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Sacrifice and hardship wasn’t confined to the battlefields during the Great War.
They did it pretty tough at home as well – and few communities did it tougher than Harkaway.
Settled by primarily German migrants, the people of Harkaway joined families across the district in sending loved ones to the front but, with family ties to the enemy, they had to endure mistrust and betrayal from their own community.
Take Private Arthur Edebohls as an example.
While he was serving overseas, three of his uncles and a neighbor were being quietly investigated for being pro-German.
John, Joe, and Louis Edebohls and Rudolph Halleur were first reported to the authorities by letter in June 1915 and the Edebohls brothers were again investigated in 1916 and 1918.
Police from three different stations – Berwick, Emerald and Ferntree Gully – were involved in “quietly checking on the men”.
Each time the claims were discovered to be unfounded and with no evidence and one policeman replied that the accusation had been “written in spite”.
The Edebohls story came to light as the Narre Warren Family History Group made preparations for its third book and World War I inspired cemetery walk.
This year’s walk – titled For Some the Bell Tolled: a World War I Walk in Harkaway Cemetery – will be held from 10.30am this Sunday, 23 April.
On the day group members will visit 17 graves and tell some of the stories of 40 soldiers and a nurse buried in the cemetery. The book has the full story and also stories for the 25 men and Nurse Jessie Traill remembered on the Harkaway Memorial Stone at the Harkaway Avenue of Honour.
Private Arthur Edebohls was assigned to the eighth reinforcements of the 58th Battalion and embarked from Melbourne on 16 December 1916 on HMAT Medic.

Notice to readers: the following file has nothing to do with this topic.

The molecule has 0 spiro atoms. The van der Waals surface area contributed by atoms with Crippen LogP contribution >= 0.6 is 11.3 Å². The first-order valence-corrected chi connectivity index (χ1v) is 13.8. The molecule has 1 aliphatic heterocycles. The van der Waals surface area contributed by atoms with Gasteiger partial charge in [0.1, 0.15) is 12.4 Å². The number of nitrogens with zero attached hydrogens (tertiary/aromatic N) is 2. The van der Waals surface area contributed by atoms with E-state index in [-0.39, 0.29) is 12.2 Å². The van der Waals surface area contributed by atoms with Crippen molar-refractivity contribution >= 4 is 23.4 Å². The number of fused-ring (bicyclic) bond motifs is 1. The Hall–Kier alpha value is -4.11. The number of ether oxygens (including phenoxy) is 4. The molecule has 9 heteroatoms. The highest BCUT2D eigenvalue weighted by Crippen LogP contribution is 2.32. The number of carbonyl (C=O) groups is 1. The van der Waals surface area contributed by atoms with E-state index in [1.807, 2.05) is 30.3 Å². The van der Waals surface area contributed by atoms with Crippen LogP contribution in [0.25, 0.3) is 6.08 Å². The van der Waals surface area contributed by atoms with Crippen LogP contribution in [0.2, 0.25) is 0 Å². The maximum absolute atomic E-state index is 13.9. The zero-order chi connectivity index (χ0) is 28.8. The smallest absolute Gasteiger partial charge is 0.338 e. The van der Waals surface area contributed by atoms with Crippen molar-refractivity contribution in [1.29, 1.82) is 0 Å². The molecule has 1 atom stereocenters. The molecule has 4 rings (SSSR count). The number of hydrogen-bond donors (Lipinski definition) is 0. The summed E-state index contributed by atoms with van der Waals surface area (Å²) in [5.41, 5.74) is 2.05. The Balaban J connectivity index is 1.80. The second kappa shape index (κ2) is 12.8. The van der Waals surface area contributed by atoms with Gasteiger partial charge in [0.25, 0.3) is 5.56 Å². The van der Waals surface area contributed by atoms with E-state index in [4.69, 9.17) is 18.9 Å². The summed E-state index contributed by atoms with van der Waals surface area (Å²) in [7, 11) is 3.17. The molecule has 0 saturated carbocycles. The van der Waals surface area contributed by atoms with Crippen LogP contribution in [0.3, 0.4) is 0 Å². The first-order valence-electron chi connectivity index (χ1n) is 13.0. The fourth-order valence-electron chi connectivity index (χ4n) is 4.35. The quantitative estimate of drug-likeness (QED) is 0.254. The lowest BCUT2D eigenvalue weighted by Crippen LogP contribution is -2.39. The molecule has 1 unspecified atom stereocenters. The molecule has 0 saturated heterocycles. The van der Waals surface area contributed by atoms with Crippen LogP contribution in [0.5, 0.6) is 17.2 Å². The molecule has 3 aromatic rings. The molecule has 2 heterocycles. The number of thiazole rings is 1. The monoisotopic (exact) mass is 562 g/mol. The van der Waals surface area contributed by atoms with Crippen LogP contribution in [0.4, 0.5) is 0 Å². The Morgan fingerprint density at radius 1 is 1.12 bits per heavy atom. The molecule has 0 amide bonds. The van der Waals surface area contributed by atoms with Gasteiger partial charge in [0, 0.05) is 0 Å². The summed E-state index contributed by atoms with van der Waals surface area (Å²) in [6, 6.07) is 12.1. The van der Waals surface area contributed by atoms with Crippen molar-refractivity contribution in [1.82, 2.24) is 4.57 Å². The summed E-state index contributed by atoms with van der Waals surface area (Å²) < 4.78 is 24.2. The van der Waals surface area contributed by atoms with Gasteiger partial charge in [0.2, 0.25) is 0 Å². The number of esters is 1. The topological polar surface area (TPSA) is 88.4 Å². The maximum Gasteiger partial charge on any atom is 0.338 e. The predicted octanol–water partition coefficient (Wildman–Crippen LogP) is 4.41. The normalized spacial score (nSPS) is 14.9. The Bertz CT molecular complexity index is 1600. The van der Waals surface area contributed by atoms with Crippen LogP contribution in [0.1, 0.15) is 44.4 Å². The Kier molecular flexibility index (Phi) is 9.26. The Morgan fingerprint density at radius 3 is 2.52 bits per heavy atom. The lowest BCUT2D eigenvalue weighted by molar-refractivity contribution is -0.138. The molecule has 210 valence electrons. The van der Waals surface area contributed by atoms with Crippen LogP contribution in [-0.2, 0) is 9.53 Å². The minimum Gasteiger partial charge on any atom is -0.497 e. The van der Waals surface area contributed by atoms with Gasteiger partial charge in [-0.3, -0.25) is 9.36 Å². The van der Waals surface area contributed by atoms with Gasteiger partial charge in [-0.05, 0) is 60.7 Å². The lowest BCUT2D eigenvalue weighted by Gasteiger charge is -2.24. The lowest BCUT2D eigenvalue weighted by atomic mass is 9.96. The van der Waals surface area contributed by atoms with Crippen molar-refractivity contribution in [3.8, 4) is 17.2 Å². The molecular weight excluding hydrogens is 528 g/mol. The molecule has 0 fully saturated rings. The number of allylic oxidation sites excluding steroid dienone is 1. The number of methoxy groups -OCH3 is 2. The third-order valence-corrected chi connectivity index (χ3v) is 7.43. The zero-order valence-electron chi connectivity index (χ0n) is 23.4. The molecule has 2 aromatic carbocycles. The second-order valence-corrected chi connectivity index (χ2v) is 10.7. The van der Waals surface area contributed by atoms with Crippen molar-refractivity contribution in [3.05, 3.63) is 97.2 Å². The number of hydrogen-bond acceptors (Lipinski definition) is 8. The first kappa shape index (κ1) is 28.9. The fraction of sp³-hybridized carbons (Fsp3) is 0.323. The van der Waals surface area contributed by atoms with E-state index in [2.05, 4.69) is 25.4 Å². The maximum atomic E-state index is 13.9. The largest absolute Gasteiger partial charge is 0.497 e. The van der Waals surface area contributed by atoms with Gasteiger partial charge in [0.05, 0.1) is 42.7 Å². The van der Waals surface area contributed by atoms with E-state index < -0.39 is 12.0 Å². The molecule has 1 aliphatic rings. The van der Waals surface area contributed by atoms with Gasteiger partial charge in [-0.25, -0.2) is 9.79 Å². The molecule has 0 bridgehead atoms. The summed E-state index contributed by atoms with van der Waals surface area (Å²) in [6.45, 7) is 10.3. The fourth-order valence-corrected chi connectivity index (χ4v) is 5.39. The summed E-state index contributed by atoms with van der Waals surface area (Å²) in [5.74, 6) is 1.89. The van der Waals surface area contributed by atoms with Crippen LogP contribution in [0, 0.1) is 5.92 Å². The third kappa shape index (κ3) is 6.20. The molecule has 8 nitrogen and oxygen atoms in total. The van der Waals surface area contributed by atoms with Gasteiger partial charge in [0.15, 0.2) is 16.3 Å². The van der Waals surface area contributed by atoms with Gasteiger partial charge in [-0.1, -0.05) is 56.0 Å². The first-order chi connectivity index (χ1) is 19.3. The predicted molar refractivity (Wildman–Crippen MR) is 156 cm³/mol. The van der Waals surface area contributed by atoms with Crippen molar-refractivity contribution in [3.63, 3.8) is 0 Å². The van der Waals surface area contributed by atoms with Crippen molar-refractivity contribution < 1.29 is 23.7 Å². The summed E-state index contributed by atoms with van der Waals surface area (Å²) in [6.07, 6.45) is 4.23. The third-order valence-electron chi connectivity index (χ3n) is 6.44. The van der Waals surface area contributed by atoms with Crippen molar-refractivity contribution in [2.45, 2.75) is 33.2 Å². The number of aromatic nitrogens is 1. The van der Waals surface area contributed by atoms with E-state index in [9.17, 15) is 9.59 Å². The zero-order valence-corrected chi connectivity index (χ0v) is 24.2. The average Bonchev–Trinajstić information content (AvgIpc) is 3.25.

He enlisted at Warragul on 31 October 1916, the same week as his elder brother Edwin enlisted. Arthur had recently celebrated his 23rd birthday. He was living with his parents Henry and Mary at Frankston Road in Dandenong at the time and worked as a laborer.
It was noted on his medical report that he was just under 182cm tall, and had blue eyes and fair hair. Arthur completed a month of training at Royal Park and was assigned to the same unit as his brother Edwin.
When he disembarked at Plymouth he had another three months of training before he crossed the channel to France, where he joined his unit on the 16 May 1917.
Within a month Arthur was sick in hospital and transferred back to England. He returned to duty in September 1917 and was on the frontline during the battle at Polygon Wood, where days and nights of a relentless bombing barrage resulted in many soldiers being hospitalised with shell shock. Arthur was one of them and once more he was back in England.
During his recovery he was reported absent without leave for 10 days, for this he forfeited 26 days’ pay. He returned to France in March 1918, six months later he was again diagnosed with shell shock and invalided back to England.
In April 1919 he returned to Australia on the Derbyshire and was discharged on 16 September 1919.
The Narre Warren Family History Group reports that Arthur may have struggled to return to ‘normality’ upon his return home.
From a newspaper report in January 1920 he and another returned soldier Charles Brook were charged with being drunk and disorderly and were locked up overnight.
The arresting officer spoke on their behalf in court and no conviction was recorded. However they were subject to a prohibitive order that prevented them both from drinking in the shires of Dandenong, Berwick, Cranbourne or Mulgrave for 12 months.
Arthur did not marry and he lived with his parents for some time. His uncle William died in 1939 at Frankston and sometime during 1940 his father died. In 1954 his mother had died and Arthur moved to Frankston.
Arthur died at Heidelberg Repatriation Hospital on 16 November 1974. He had been living at RSL Park, Overport Road Frankston prior to becoming ill with bronchopneumonia.
RSL Park is still providing care to returned servicemen and women and today it is known as Vasey RSL Care.
Arthur was buried in Harkaway Cemetery on 27 November 1974 aged eighty-one. He received the Victory Medal and the British War Medal and his name is inscribed on a memorial plaque in the War Garden of Remembrance at the Springvale Botanical Cemetery.
The history group will also speak about the Barr family of Harkaway, who sent 11 grandsons to the front.
Between them they almost tell the story of the Great War (the Gazette will feature the Barrs in next week’s special Anzac Day edition).

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